Hundreds of properties evacuated as wind prompts growth in B.C. wildfires
By Hina Alam/The Canadian Press
By Hina Alam/The Canadian Press
Aug. 16, 2021, British Columbia — High winds intensified numerous wildfires burning in British Columbia, forcing more evacuation orders for residents in hundreds of homes late Sunday, says the BC Wildfire Service.
Some of the largest and most dangerous fires are burning in the southern Interior in the Kamloops fire centre where most of the new evacuation orders have been issued.
Andrew Roebbelen with the Thompson-Nicola Regional District said there are 29 evacuation orders affecting over 1,400 properties in the area.
There are at least a dozen wildfires in the district, including the Lytton, White Rock Lake, Tremont Creek and Sparks Lake blazes, he said.
The City of Kamloops issued an evacuation order for more than 700 properties due to the sudden growth of the Tremont Creek wildfire.
Orders to get out were issued for hundreds of properties in the Township of Spallumcheen late Sunday as the White Rock Lake fire pushed forward, said spokeswoman Lisa Gyorkos.
The same fire destroyed homes in Monte Lake and Westwold about 60 kilometres west of Spallumcheen on Aug. 4.
The City of Armstrong, with a population of about 5,000 people, has been placed on evacuation alert.
The city says in a statement that the alert is a precautionary measure due to the rapidly changing conditions of the White Rock Lake Fire.
“The fires are unpredictable in nature but remain approximately 20 kilometres from the city,” the statement says.
Roebbelen said in an interview Sunday that their biggest concern was the unstable weather forecast through to Monday.
“And that can mean either good things or bad things for fire. So, precipitation would be great, right about now. But the winds, and if there’s possible lightning, that would greatly impact fire growth.”
The Okanagan Indian Band near Vernon, B.C., ordered residents of about 80 properties to leave immediately.
BC Wildfire information officer Erika Berg said wind gusts starting mid-afternoon Sunday reached up to 60 kilometres per hour, driving the flames past containment lines in multiple areas.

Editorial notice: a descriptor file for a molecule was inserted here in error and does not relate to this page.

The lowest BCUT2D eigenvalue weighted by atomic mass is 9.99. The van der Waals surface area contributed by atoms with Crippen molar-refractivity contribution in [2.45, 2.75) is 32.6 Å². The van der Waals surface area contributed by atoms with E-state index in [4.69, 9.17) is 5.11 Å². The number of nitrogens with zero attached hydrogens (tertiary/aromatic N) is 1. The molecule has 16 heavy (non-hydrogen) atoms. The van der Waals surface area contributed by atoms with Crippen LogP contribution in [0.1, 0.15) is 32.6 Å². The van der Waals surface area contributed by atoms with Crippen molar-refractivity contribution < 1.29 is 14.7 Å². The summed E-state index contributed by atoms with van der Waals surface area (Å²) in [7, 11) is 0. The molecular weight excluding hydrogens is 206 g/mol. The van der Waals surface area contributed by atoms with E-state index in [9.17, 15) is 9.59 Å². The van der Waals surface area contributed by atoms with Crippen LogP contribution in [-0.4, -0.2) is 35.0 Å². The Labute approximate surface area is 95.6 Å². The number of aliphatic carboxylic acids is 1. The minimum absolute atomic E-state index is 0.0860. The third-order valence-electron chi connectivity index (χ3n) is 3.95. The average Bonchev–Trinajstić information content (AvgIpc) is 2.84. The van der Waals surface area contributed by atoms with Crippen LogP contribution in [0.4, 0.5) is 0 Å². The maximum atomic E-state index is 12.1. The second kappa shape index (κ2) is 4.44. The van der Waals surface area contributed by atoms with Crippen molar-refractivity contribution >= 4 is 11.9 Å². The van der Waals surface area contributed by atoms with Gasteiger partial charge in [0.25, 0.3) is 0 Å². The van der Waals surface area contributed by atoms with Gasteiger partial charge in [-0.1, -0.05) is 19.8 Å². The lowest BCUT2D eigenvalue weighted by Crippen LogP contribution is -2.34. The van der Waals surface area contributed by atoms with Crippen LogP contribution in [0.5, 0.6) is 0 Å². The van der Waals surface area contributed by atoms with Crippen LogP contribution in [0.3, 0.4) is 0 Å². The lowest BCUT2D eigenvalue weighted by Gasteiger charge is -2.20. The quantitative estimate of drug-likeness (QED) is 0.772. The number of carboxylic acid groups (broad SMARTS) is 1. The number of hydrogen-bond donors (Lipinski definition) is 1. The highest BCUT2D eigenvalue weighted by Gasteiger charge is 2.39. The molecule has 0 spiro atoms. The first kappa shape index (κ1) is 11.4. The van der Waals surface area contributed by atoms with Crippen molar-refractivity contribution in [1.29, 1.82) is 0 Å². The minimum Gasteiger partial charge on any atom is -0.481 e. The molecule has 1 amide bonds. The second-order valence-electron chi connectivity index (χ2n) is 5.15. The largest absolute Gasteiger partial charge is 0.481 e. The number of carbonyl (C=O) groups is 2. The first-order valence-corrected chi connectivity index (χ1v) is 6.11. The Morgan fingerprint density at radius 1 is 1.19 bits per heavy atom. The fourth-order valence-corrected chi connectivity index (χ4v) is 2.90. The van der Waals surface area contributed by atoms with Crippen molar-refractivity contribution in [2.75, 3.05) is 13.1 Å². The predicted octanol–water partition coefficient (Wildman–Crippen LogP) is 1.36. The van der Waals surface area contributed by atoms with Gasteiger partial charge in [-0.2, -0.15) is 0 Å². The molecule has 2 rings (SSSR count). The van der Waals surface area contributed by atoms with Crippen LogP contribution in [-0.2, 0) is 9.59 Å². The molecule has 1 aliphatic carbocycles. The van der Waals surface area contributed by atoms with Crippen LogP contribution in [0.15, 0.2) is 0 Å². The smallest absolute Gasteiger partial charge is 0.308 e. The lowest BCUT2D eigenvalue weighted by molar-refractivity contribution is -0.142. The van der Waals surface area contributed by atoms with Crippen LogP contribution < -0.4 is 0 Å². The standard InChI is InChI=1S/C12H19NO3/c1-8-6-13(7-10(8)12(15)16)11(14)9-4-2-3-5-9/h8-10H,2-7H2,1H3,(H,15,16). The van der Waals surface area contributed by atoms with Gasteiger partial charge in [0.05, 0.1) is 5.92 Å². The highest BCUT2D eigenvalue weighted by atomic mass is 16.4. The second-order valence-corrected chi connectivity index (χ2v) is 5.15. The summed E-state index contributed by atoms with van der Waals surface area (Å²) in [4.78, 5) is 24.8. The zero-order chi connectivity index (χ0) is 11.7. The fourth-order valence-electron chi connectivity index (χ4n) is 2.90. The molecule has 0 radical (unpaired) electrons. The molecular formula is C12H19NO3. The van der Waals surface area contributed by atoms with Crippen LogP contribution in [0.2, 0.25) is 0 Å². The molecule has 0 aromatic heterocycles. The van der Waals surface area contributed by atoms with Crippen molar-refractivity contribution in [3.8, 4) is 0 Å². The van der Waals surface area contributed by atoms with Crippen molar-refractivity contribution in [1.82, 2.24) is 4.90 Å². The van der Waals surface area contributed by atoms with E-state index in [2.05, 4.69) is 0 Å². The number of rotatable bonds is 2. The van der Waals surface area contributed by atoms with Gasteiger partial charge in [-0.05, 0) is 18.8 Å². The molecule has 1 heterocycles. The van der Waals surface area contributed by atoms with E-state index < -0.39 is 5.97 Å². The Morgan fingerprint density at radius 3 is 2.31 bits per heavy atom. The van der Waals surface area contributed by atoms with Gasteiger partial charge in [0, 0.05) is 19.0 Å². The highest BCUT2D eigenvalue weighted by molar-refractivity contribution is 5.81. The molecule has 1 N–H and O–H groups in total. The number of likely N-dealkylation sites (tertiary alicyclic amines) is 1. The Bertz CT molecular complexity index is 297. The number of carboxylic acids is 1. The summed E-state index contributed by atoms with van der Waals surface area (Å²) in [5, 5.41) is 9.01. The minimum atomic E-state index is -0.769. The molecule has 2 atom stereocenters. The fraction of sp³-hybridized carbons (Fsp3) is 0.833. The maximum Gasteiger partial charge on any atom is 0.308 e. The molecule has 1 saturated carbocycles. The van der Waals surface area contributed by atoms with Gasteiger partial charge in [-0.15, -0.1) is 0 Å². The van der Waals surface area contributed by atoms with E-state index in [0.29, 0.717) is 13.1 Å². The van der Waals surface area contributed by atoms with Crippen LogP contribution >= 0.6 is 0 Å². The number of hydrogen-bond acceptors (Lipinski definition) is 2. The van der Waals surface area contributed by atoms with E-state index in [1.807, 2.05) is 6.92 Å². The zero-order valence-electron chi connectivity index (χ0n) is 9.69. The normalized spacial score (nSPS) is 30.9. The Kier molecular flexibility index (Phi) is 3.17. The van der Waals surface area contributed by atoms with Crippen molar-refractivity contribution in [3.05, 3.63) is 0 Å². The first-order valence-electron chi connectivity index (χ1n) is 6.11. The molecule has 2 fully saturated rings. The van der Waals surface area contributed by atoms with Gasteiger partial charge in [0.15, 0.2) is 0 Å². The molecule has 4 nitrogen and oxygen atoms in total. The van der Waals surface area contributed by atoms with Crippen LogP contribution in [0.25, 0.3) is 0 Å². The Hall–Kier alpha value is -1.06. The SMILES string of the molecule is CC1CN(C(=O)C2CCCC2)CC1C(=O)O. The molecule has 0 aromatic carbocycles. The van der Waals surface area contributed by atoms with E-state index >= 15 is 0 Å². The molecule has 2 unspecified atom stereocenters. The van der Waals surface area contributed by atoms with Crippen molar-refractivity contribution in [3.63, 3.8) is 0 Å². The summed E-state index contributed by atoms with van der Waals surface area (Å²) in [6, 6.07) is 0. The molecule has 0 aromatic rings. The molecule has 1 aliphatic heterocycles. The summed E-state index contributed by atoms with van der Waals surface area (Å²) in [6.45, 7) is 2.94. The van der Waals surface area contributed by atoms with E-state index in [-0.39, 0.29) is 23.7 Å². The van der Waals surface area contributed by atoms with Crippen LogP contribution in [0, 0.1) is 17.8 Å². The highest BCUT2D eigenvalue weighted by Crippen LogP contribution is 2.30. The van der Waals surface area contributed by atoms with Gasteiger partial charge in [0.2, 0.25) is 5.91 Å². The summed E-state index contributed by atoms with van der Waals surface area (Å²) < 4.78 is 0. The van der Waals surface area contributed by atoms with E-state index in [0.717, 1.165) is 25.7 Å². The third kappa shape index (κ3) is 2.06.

“It’s been a very active evening for the BC Wildfire Service,” Berg said, adding the high winds were expected to persist.
B.C.’s Ministry of Transportation said in a news release that highways may close with limited notice because of wildfire activity. It asked people to avoid non-essential travel in order to leave evacuation routes open for those escaping the flames.
There are about 270 blazes burning in B.C. More than 30 of them are wildfires of note, which means they are either highly visible or considered a danger to the public.
Berg said some of the fires that have seen significant growth include the White Rock Lake, Nk’Mip Creek and Lytton wildfires.
The White Rock Lake wildfire is estimated to be more than 620 kilometres in size and grew aggressively on both its northeast and southern flanks.
The BC Wildfire Service website said it expects “extreme” behaviour and it’s assessing the situation for when flights can be resumed to start dumping water or retardant on the fires.
“At this time all air resources have been grounded,” the website said.
The Lytton Creek wildfire is estimated to be about 563 square kilometres and grew “fuelled by hot and dry conditions and strong winds,” said the website.
The Nk’Mip Creek wildfire, which is six kilometres north of Osoyoos jumped containment guards at the western base of Mount Baldy and is now estimated to be about 180 square kilometres.
Berg said the area burned this year so far is about seven times greater than the 10-year average.
She also warned that extreme wildfire behaviour was expected to persist.
“You could call it a blitz. We’re working and continuing to respond.”